Staying Healthy in the Winter Months

Chinese Medicine teaches human beings to live in harmony with natural cycles of the environment. Winter urges us to slow down, rest, restore and revitalize.

Winter is Yin in nature; it is inactive, cold, and darker. Remain introspective, restful, and consolidate your Qi through the season and prepare for the outburst of new life and energy in the spring.

Element: Water
Nature: Yin
Organs: Kidney, Urinary Bladder, Adrenal Glands, Ears and Hair
Emotion: Fear
Flavor: Salty

The kidneys are considered the pre-natal source of energy within your body. They store all of the reserve energy in the body so that it can be used in times of stress, or to heal, prevent illness, and age with ease.

During the winter months it is important to nurture and nourish our kidney Qi. It is the time where this energy can be most easily depleted. Our bodies are instinctively expressing the fundamental principles of winter – rest, reflection, conservation and storage.

Lower Back Pain

As Traditional Medicine practitioners we acknowledge that pain in our body is a signal that there is an energetical imbalance within our system. Lower back pain is usually an indication that there is a Kidney Yin Deficiency. Clinically we see a lot of lower back pain present in winter, as this is the time when our energy is in abundance within the kidneys. If not preserved, as nature requires we can experience disharmony. Kidney Yin Deficiency is a pattern of disharmony that displays the weaknesses in the bladder meridian, which is the paired yang organ and meridian of the kidney yin organ and meridian. The bladder meridian runs the length of our back, travelling along the posterior of our hamstring and down our calve muscles to our outer foot.

Our body is extremely smart, so instead of allowing our precious Kidney Yin organ to receive permanent injury from the initial root imbalance, the body will push the weakness out to a safer, more exterior yang organ or yang meridian, where the imbalance will then be expressed as pain and weakness. Put simply, the Kidney Yin Deficiency weaknesses are pushed to the outer yang bladder meridian, lodging pain in the lower back. To treat this we will nourish Kidney Yin, by selecting key points along the corresponding meridians, treating the root cause. This allows the body to heal by rebalancing disharmony, and removing weakness from the yang bladder meridian. As practitioners, we gather key pieces of information from the body to diagnose and treat the underlying root cause of disharmony, rebalancing energetics and then treating the local area, where pain has manifested. Because Traditional Medicine tackles imbalances from both directions, we are able to obtain results that are highly effective. You will also notice that your overall health will improve as a result of regular treatment, smaller less niggling signs and symptoms, that were also present when you first attended appointments, will slowly dissolve as your body heals itself, this is because it has been given the right information to do so.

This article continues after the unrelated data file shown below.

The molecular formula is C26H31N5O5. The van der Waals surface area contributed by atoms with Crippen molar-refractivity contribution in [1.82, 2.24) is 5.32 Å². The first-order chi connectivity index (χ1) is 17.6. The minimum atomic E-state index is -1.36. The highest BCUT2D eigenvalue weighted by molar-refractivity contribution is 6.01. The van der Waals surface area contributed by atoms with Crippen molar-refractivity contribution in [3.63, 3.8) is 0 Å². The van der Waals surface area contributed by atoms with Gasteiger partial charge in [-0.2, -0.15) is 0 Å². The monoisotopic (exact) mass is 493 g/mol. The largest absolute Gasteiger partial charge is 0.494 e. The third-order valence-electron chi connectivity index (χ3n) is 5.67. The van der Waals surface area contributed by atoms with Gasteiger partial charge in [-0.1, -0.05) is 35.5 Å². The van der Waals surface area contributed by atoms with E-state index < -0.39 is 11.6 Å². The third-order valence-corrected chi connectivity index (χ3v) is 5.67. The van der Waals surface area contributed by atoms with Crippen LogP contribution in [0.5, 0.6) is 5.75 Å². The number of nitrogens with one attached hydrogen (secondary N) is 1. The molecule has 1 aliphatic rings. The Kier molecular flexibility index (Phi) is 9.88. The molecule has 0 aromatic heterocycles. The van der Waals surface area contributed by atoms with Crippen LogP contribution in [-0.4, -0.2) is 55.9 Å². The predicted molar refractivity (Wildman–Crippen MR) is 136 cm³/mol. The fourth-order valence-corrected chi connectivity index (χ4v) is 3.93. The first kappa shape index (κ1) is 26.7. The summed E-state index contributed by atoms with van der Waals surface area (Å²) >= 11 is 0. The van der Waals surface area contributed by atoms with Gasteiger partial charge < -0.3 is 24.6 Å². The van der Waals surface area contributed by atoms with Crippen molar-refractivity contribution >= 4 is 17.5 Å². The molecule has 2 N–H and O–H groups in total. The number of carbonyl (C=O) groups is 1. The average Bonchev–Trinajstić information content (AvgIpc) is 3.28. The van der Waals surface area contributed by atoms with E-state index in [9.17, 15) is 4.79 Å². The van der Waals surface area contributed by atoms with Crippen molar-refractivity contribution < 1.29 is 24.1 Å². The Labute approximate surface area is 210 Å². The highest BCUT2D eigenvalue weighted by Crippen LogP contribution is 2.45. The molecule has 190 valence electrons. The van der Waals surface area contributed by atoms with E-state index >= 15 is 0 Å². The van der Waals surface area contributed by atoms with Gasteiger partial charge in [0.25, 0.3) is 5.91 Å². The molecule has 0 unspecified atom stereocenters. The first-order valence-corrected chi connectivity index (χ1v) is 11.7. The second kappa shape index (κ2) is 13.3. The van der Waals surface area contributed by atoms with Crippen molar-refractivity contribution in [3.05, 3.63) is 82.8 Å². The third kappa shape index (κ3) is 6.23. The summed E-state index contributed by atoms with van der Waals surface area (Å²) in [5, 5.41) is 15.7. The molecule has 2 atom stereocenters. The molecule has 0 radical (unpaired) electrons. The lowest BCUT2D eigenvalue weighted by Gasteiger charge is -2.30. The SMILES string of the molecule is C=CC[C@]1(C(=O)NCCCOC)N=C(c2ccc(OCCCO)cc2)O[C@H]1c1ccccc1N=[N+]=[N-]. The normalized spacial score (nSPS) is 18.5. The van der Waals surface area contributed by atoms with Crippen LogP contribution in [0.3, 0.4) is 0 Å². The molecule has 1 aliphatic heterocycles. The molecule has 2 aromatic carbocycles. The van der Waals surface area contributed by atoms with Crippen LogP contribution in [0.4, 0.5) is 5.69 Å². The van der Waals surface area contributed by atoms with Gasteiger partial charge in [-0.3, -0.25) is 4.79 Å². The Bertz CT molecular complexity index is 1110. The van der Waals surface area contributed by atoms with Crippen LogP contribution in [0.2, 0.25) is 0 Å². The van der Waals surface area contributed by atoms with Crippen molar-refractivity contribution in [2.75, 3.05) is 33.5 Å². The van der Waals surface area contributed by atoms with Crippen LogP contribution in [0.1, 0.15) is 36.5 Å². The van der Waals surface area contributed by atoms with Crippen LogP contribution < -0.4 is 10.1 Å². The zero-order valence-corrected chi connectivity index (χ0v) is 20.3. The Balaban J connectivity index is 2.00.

Again As it is winter, the time when the kidney energy is in abundance, we should try to preserved our energy and exert ourselves less. In doing this we can maintain our prenatal kidney energy reserves and help facilitate balance within our body. If we are working too hard, standing for too long, allowing our feet to chill, or being too active and not listening to the seasons, we will leave ourselves open for imbalances to present themselves. Unlike spring or summer when our bodies would promote high volumes of activity. We are simply not designed to continue the way we do in spring and summer all year round, if we listen to the seasons and live in accordance with nature, we are giving our selves the best chance of living a long, happy, healthy life.

Traditional Medicine is extremely effective at rebalancing the energetics within our body’s organs, by creating an environment of harmony within your physical and emotional self. Sail through winter, listen to your body and get regular acupuncture to keep you in tune.

Shani Isaacson

Shani Isaacson BHSci

Traditional Japanese acupuncture
available by appointment Monday to Friday.